The first six monkeys loaded into rockets were all named Albert, and all of them suffered horribly in the name of science. Albert I was launched into the sky in June of 1948, went 39 miles up, and suffocated to death before reaching the edge of space. A year later, Albert II successfully made it into space but died on impact when his rocket crashed back to Earth. Albert III died when his rocket accidentally exploded at an altitude of about 35,000 feet. Albert IV, like Albert II, also died on impact. Albert V died in 1951 when his parachute failed to deploy. Finally, Albert VI actually returned alive from space, but died of his injuries two hours after landing.

In 1952, when somebody finally realized that Albert was a terribly unlucky name for monkey astronauts, a pair of cynomolgus monkeys named Patricia and Mike made it safely up and back--except that they didn't fly quite high enough to actually reach space.

This was the state of monkey rocketry in 1957, when Curious George Gets a Medal was originally published. The visionary author-illustrator team of H. A. Rey and Margaret Rey (here uncredited) apparently imagined that the first successful monkey mission would come from the academic and institutional realm, since the military hadn't had much luck to that point and NASA hadn't yet been founded. Thus enter Professor Wiseman and his backers at the museum.

Professor Wiseman can be lauded for including a video camera on George's flight, allowing the crew to view and track him in real time. He also provides George with a protective space suit that might have saved one or two of the Alberts if it had been in earlier usage. However, some other of Professor Wiseman's mission parameters seem a little sketchy--the use of a launch platform made of flammable-looking wood, the close proximity of the ground crew while the rocket is firing, the seeming lack of sensors to monitor George's vital signs during the trip, the idea to attach a parachute to George rather than to the rocket capsule, and the reliance on George to activate his own escape sequence from the rocket after reentry--but despite the potential for disaster, the trip is an overwhelming success and George ends the book with a shiny gold medal.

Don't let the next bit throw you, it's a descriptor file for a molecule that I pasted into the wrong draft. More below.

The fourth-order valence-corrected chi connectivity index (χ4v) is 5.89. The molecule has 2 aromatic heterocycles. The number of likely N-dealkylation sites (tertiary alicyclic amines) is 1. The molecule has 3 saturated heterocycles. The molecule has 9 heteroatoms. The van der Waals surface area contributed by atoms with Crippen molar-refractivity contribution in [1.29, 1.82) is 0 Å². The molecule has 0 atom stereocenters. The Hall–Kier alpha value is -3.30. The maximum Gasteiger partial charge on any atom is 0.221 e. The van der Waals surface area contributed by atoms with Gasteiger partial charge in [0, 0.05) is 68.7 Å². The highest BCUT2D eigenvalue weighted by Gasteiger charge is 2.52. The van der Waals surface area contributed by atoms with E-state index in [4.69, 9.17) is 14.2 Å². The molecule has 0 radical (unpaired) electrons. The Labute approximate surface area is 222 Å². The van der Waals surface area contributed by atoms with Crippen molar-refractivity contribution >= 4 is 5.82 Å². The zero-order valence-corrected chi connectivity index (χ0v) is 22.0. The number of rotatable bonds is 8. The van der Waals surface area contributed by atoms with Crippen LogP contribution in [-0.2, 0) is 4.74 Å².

It wasn't until 1959 that a real-life monkey matched George's fictional space accomplishment. A rhesus monkey named Mr. Able and a spider monkey named Miss Baker were the first living beings to safely make it into space and back again--although Mr. Able died four days later from a bad reaction to an anesthetic during surgery to remove an infected medical electrode. Miss Baker lived out a very long spider monkey lifetime and is buried on the grounds of the US Space and Rocket Center in Huntsville, Alabama.

Had George's trip actually occurred in 1957, he really would have earned that medal, as well as the thanks of a grateful planet. Lessons learned from American space monkeys and Soviet space dogs made it possible for human beings to reach orbital and suborbital space in 1961.

Bottom Line: The newly-shortened version of the book is recommended for its depiction of space travel but does very little to showcase Curious George's famous personality, his trademark penchant for getting himself into and out of trouble, and his carefree attitude toward life. We see nothing of George's curiosity in the pages that remain from the larger work, so the protagonist comes off as regrettably generic. I enjoyed reading this to my daughter because I could go off on tangents about space travel, but I felt apologetic on George's behalf, as if I needed to explain that he really is a fun and clever monkey when he's not all serious and scientific.

ME (using Man in the Yellow Hat voice): Look, George, you got a letter from Professor Wise Man!

ME (using Professor Wiseman voice): It's pronounced WEISS-man!

ME (using Man in the Yellow Hat voice): Professor Wise Man wants you to fly to space in his rocket!

ME (using Professor Wiseman voice): WEISS-man, WEISS-man, WEISS-man!!!

ME (using Man in the Yellow Hat voice): Professor Wise Man sure is a nice guy, isn't he?

ME (using Professor Wiseman voice): Aaaaaaaargh!!!

" said.